It’s March 2020. Toilet-paper wars are tearing neighbourhoods apart. Handshakes are a borderline indictable offence.
Doomsday preppers have found a lucrative hole in the black market selling their ancient sourdough starters, and national press conferences are suddenly regarded with as much interest as The Bachelor finale.
However, businesswoman Carolyn Creswell is far away from the warfare in aisle 12.
She’s shacked up at her family farmhouse just south of Melbourne, co-ordinating a virtual taste testing for her team — the first of many, in a year of pivots.
Creswell is the owner and CEO of household muesli brand Carman’s. She’s also an oracle.
While the rest of us were busy enjoying the new year in unadulterated, blissful oblivion, Creswell had her eye on this strange new virus. She watched with growing concern as it trickled across airports and slipped into communities without anyone batting an eye.
Carman’s head of innovation was due to join the tide, booked at an international tradeshow in America, but Creswell pulled the plug, increasingly concerned with the rapid spread of the virus. By lunchtime, the tradeshow was cancelled anyway.
Although coronavirus had not yet hit Australia, Creswell said the situation in other countries was enough of an indicator for her to begin serious preparations.
On the new leadership podcast Curveball, Creswell hints at the gut instinct she’s known for, in deciding to step up, rather than scale back, her food manufacturing empire.
“I remember saying: ‘Look guys, I think this is going to hit Australia, and we need to start buying up because we panic-buy and any one of our factories could be shut down.’ I wanted to make sure we had plenty of packaging and plenty of stock,” she told Curveball host Kellie Riordan.
With the gift of hindsight, this approach seems like a perfectly reasonable business decision.
But at the time, when people were still hugging and clubbing and coronavirus seemed a distant problem with little discernible impact on the production of Australian muesli bars, it was met with a degree of opposition.
As it turns out though, these precautionary steps were the secret ingredient to Carman’s success.
Accurately recognising the point at which a novel, foreign virus becomes an imminent threat to local operations is an incredible balancing act, but Creswell describes herself as the kind of leader who ‘goes with their gut’.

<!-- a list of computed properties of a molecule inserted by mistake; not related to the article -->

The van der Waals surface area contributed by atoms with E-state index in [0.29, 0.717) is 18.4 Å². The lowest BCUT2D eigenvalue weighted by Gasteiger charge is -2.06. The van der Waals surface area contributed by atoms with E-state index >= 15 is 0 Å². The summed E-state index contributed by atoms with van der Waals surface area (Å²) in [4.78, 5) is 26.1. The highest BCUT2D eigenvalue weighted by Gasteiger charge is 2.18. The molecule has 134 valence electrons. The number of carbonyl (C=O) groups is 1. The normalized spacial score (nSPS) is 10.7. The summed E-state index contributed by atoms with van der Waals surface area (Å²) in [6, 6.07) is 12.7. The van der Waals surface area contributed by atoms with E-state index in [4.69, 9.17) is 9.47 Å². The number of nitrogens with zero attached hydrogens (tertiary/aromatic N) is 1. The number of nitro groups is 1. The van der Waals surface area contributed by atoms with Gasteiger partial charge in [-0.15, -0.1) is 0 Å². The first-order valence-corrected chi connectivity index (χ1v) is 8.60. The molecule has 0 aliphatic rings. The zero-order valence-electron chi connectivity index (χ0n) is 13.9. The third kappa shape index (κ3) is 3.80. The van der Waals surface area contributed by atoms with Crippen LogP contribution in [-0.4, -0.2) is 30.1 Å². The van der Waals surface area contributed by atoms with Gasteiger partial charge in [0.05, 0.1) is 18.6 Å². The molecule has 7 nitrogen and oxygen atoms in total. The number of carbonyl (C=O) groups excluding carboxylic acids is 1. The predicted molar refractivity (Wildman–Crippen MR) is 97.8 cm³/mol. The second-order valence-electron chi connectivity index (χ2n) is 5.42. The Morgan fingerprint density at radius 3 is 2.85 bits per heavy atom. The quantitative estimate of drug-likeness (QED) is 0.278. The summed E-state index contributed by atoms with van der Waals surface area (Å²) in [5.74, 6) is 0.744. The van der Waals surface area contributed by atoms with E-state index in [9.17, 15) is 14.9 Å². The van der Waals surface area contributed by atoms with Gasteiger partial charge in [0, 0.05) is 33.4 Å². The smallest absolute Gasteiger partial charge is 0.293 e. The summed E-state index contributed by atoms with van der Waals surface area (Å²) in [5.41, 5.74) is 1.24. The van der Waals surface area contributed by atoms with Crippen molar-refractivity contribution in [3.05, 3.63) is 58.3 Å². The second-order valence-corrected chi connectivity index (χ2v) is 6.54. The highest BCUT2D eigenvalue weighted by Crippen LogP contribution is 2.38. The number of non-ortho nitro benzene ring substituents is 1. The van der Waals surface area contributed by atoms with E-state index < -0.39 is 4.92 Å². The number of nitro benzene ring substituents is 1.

In this case, her gut instinct placed Carman’s in a position where it had both the stock and logistical foresight to support a mammoth 50% increase in sales in a single month.
But it wasn’t without risk and many sleepless nights as staff worked to increase stock levels.
“Just to physically increase a business the size of ours to that level was an enormous amount of work,” she said.
“I remember at points some of our clients were saying: ‘We will buy anything that you can deliver to us, just whatever you can give us.’
“And other times they said to us: ‘Just give us the best-selling lines because we physically can’t unpack every one of your products. We’re just going to make sure we’re just in stock of your best sellers.’
“So it was kind of crazy times.”
It is this sort of intuition that has seen Creswell successfully steer Carman’s into trolleys and lunchboxes across Australia for 30 years.
That’s not to say it was constant smooth sailing.
In 2003, her products were deleted from a major supermarket, which she said was a harrowing moment in her career.
“Obviously, if you’ve got a business that sells food, your big dream is to sell in the two big major supermarkets in Australia,” she said.
But we had our whole range deleted in one phone call. And it was really heartbreaking.”
Yet, as a self-proclaimed ‘chief risk taker’, Creswell finds value in each stumbling block and recognises the important lessons they provide.
“If you are not having any failures, you’re not taking enough risks and you’re not trying hard enough,” she said.
Despite her remarkable career and the fact many companies have been working in a digital environment for years pre-pandemic, it may be surprising to hear that March 2020 was the first time Creswell had ever joined a video conference meeting.
Now, of course, she’s well-versed in Zoom etiquette (decent lighting, with the camera at an appropriate angle to hide any lurking chins) and said that she can’t imagine Carman’s going back to operating the way it did pre-COVID-19.
“It’s been such a massive learning curve, having never done a video conference meeting ever in my career. I think it’s taught me a lot in that moving forward, we will potentially operate in a different way,” she said.
“I can imagine we might have people in our workforce that will maybe occasionally come to the office, but I don’t think we will ever go back to how we were operating before.
It seems that even with the onslaught of setbacks 2020 has hurled at business leaders, Creswell has enough resilience, optimism, and oat-based snack foods to persevere through the trying times and come out stronger on the other side.